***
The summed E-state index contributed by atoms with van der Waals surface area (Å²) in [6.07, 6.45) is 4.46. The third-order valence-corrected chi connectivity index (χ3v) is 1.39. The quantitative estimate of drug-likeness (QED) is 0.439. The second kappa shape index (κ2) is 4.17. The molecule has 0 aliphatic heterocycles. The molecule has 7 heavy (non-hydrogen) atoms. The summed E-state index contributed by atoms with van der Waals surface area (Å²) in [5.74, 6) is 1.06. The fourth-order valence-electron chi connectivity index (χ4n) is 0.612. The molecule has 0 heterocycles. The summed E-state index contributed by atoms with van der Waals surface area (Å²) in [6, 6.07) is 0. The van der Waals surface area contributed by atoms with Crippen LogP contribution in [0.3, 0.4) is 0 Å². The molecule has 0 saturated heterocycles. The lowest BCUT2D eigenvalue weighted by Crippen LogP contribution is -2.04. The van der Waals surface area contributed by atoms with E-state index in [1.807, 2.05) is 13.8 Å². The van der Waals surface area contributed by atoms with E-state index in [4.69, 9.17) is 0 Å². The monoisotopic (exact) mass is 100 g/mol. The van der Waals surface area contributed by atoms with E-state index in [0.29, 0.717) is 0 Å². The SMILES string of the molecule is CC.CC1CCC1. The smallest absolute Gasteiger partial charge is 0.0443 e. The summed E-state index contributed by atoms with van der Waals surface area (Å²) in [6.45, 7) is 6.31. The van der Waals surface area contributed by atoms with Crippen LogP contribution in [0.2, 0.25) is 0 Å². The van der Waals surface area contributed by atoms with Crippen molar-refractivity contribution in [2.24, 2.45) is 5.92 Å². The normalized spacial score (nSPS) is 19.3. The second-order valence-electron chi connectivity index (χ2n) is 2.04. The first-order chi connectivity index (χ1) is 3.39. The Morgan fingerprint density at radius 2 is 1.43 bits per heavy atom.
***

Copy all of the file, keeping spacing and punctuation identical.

The summed E-state index contributed by atoms with van der Waals surface area (Å²) in [6.07, 6.45) is 4.46. The third-order valence-corrected chi connectivity index (χ3v) is 1.39. The quantitative estimate of drug-likeness (QED) is 0.439. The second kappa shape index (κ2) is 4.17. The molecule has 0 aliphatic heterocycles. The molecule has 7 heavy (non-hydrogen) atoms. The summed E-state index contributed by atoms with van der Waals surface area (Å²) in [5.74, 6) is 1.06. The fourth-order valence-electron chi connectivity index (χ4n) is 0.612. The molecule has 0 heterocycles. The summed E-state index contributed by atoms with van der Waals surface area (Å²) in [6, 6.07) is 0. The van der Waals surface area contributed by atoms with Crippen LogP contribution in [0.3, 0.4) is 0 Å². The molecule has 0 saturated heterocycles. The lowest BCUT2D eigenvalue weighted by Crippen LogP contribution is -2.04. The van der Waals surface area contributed by atoms with E-state index in [1.807, 2.05) is 13.8 Å². The van der Waals surface area contributed by atoms with E-state index in [4.69, 9.17) is 0 Å². The monoisotopic (exact) mass is 100 g/mol. The van der Waals surface area contributed by atoms with E-state index in [0.29, 0.717) is 0 Å². The SMILES string of the molecule is CC.CC1CCC1. The smallest absolute Gasteiger partial charge is 0.0443 e. The summed E-state index contributed by atoms with van der Waals surface area (Å²) in [6.45, 7) is 6.31. The van der Waals surface area contributed by atoms with Crippen LogP contribution in [0.2, 0.25) is 0 Å². The van der Waals surface area contributed by atoms with Crippen molar-refractivity contribution in [2.24, 2.45) is 5.92 Å². The normalized spacial score (nSPS) is 19.3. The second-order valence-electron chi connectivity index (χ2n) is 2.04. The first-order chi connectivity index (χ1) is 3.39. The Morgan fingerprint density at radius 2 is 1.43 bits per heavy atom.